Volume 12, Number 1—January 2006
Novel Human Metapneumovirus Sublineage
In a pediatric surveillance network, 287 (5.1%) of 5,580 specimens from patients with acute respiratory infections tested positive for human metapneumovirus (HMPV). Phylogenetic analysis of N- and F-gene sequences of identified HMPV showed that 30% belonged to a novel phylogenetic cluster.
Human metapneumovirus (HMPV), a newly discovered member of the family Paramyxoviridae, pneumovirus subfamily, was first isolated in the Netherlands in 2001 (1). Since then, a variety of reports have confirmed the worldwide prevalence of HMPV and identified this virus as an important respiratory pathogen in young children (2–5). Sequence analysis of several isolates has identified 2 major genetic lineages (subtypes A and B) that can be divided into subgroups A1, A2, B1, and B2 (6,7). Since a growing number of sequence data are available, we initiated a systematic analysis of HMPV genotypes within subtypes A and B to better characterize HMPV variability.
From October 2002 to June 2004, nasopharyngeal aspirates (NPAs) from 5,580 pediatric patients <16 years of age (median 22 months) were collected by a pediatric infectious diseases network on acute respiratory infections (PID-ARI.net). This surveillance system comprises 3 study areas in northern (Kiel), midwestern (Mainz), and southern (Freiburg) Germany. Two percent of the total German pediatric population are under surveillance. Those identified by this network included hospitalized children (87.6%) and outpatients (12.4%) with symptoms of acute upper or lower respiratory tract infections. The most common signs and symptoms were cough, rhinorrhea, pharyngitis, otitis media, exanthema, fever, rales, and retractions.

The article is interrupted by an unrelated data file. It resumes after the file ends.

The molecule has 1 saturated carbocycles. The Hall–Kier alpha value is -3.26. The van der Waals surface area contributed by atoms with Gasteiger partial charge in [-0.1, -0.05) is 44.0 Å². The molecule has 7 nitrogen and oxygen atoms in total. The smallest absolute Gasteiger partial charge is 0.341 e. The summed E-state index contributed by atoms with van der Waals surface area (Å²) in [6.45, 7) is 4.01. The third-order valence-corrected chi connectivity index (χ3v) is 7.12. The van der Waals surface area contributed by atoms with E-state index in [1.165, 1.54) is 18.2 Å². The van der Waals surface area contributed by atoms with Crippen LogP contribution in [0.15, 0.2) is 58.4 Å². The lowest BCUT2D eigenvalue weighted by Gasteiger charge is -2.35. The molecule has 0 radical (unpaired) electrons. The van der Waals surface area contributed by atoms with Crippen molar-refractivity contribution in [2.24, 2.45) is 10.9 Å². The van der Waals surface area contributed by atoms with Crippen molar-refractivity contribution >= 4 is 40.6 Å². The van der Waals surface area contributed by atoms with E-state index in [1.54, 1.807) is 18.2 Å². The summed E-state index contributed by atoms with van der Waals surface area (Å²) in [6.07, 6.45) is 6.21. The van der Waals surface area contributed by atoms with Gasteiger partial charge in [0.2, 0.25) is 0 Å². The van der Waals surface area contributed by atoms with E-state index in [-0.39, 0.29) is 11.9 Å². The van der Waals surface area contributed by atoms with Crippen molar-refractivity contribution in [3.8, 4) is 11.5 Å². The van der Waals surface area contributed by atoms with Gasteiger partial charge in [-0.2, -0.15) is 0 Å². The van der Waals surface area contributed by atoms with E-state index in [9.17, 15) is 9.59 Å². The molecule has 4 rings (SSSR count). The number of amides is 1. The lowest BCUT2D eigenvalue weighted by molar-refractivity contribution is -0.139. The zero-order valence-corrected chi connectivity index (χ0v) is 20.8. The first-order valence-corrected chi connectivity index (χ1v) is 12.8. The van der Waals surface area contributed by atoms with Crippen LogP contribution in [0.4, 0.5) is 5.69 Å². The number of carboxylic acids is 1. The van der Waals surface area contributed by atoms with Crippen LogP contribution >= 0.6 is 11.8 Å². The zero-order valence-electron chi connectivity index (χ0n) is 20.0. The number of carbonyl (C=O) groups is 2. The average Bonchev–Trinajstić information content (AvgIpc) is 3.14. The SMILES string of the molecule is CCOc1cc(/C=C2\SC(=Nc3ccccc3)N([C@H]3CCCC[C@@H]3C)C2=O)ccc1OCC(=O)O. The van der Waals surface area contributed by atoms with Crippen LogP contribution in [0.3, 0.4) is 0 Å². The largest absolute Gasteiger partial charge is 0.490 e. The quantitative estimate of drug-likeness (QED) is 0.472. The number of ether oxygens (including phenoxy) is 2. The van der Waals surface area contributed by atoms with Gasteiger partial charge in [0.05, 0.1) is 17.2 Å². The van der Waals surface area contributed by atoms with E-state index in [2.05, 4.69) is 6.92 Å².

Respiratory pathogens were detected by multiplex reverse transcription–polymerase chain reaction (RT-PCR) and enzyme-linked immunosorbent assay, based on methods described previously (8), including primers specific for HMPV, respiratory syncytial virus, parainfluenza viruses 1–3, rhinoviruses, influenza A and B viruses, adenoviruses, and enteroviruses, as well as noncolonizing bacterial pathogens of the respiratory tract. The primers used for HMPV detection correspond to those published previously (9). The L-gene primers were used from October 2002 to June 2003; the N-gene primers, adapted versions of the published (NL-N) primers, were used from July 2003 to June 2004. HMPV was detected in 287 NPAs: 51 (1.9%) of 2,599 specimens in the first season (October 2002–June 2003), and 236 (7.9%) of 2,981 specimens in the second season (July 2003–June 2004). RNA was extracted by using the QIAamp Viral RNA Mini-Kit (Qiagen GmbH, Hilden, Germany). Two independent regions of the nucleocapsid (N, nucleotide [nt] 454–878) and fusion protein gene (F, nt 3,624–4,130) were selected for phylogenetic analysis and amplified with the primer pairs: N-f (5´-CCYTCAGCACCAGACACACC-3´), N-r (5´-AGATTCAGGRCCCATTTCTC-3´) and F-f (5´-GTYAGCTTCAGTCAATTCAACAGAAG-3´), F-r (5´-CCTGTGCTGACTTTGCATGGG-3´) by using the Qiagen OneStep RT-PCR Kit (Qiagen GmbH). We used 5 μL RNA in a volume of 50 μL, a primer concentration of 0.6 mmol/L, and the following reaction conditions: 30 min at 50°C, 15 min at 95°C, 35 cycles of 30 s at 94°C, 30 s at 58°C, and 1 min at 72°C, and a final incubation of 10 min at 72°C. Nucleotide sequences from amplified F and N gene products purified with the QIAquick PCR Purification Kit (Qiagen GmbH) were determined by using the BigDye V 3.1 cycle sequencing kit (Applied Biosystems, Foster City, CA, USA) on an automated ABI 3730 XL capillary sequencer (GATC, Konstanz, Germany). Sequences were aligned with prototype HMPV strains from Canada and the Netherlands (GenBank accession numbers AY297748, AY145295, AY145277, AY297749, AY355324, AY145301, AY145276, AY145299, AY145274, AY145294, AY145286, AY355335, AY525843, AF371337, AY530095) and sequences of the avian metapneumovirus C (AY590688), by using the ClustalW algorithm of the Megalign software (Lasergene, DNA Star, Madison, WI, USA). Neighbor-joining trees were generated with neighbor-joining and the Kimura 2 parameter substitution model by using MEGA software (10); 1,000 bootstraps were performed on the neighbor-joining trees. Additional phylogenetic testing of the datasets was performed by maximum likelihood (ML) analysis with the DNAml software of PHYLIP (PHYLIP [Phylogeny Inference Package] Version 3.6; distributed by J. Felsenstein, Department of Genome Sciences, University of Washington, Seattle, WA, USA). One hundred bootstrap replicates were calculated on the resulting phylogenetic trees by using the Seqboot and Consense programs of the PHYLIP package. The datasets for the 2 seasons were analyzed separately. Partial N-gene and F-gene sequences of 424 and 506 nt, respectively, were obtained for 230 NPA samples. In 57 samples that initially tested positive for HMPV, the viral genotype could subsequently not be determined because of insufficient NPA, unsuccessful recovery of viral RNA after shipping and extended storage, or differences in the extraction methods and RT-PCR.